Standing on top of a glacier-smoothed knoll I can see a long way, but sight won’t help me now. The surrounding grasslands are a low-contrast palette of greens and browns, and my quarry matches them perfectly. So instead, I close my eyes and listen for the far-carrying whistles of the long-billed curlews. Better to build a map in my mind based on the birds' calls as they return from a quick bath in the creek, loudly fending off passing ravens or greeting their mates after a cold night apart. Once my map is built, I can get to work.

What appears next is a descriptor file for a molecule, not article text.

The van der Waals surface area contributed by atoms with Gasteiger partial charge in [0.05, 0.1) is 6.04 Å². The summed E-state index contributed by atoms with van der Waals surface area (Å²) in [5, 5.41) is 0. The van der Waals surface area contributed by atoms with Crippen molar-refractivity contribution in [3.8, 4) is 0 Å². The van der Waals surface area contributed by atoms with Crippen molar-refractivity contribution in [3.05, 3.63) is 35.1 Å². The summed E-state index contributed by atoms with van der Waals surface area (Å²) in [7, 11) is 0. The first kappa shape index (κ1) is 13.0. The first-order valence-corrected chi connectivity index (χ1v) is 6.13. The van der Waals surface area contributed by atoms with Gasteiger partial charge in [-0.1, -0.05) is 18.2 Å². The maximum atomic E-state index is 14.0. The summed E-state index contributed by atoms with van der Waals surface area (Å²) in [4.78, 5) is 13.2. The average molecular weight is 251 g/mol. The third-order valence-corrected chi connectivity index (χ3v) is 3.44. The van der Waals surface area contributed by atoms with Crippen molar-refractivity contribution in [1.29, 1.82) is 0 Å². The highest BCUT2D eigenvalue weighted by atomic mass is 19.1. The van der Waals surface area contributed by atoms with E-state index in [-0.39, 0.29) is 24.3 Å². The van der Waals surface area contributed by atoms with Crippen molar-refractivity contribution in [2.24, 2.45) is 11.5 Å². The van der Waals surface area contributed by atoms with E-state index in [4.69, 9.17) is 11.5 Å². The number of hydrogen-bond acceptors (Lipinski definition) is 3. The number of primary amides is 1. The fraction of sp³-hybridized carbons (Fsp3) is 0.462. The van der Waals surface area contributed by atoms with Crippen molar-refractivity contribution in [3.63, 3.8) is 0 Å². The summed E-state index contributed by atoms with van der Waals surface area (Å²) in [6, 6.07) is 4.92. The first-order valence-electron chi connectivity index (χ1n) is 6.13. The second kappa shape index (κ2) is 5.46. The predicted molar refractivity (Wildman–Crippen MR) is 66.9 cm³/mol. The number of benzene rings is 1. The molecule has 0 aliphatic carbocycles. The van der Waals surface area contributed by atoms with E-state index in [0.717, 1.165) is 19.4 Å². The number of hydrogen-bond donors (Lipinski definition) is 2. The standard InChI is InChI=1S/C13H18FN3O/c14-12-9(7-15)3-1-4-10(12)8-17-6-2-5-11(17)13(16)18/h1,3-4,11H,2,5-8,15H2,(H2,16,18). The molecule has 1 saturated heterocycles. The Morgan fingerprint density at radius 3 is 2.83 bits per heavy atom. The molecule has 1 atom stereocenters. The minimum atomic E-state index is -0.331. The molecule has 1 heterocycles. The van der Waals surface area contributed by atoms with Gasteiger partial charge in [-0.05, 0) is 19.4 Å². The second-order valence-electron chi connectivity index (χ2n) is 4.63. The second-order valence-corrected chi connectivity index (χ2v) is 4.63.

Long-billed curlews are the largest shorebirds in North America — about the size of a chicken, but with an impossibly long bill and infinitely more elegance. While curlews belong to a group called shorebirds, they are only found along coasts during the winter. They spend their summers breeding in the grasslands of Montana where we work.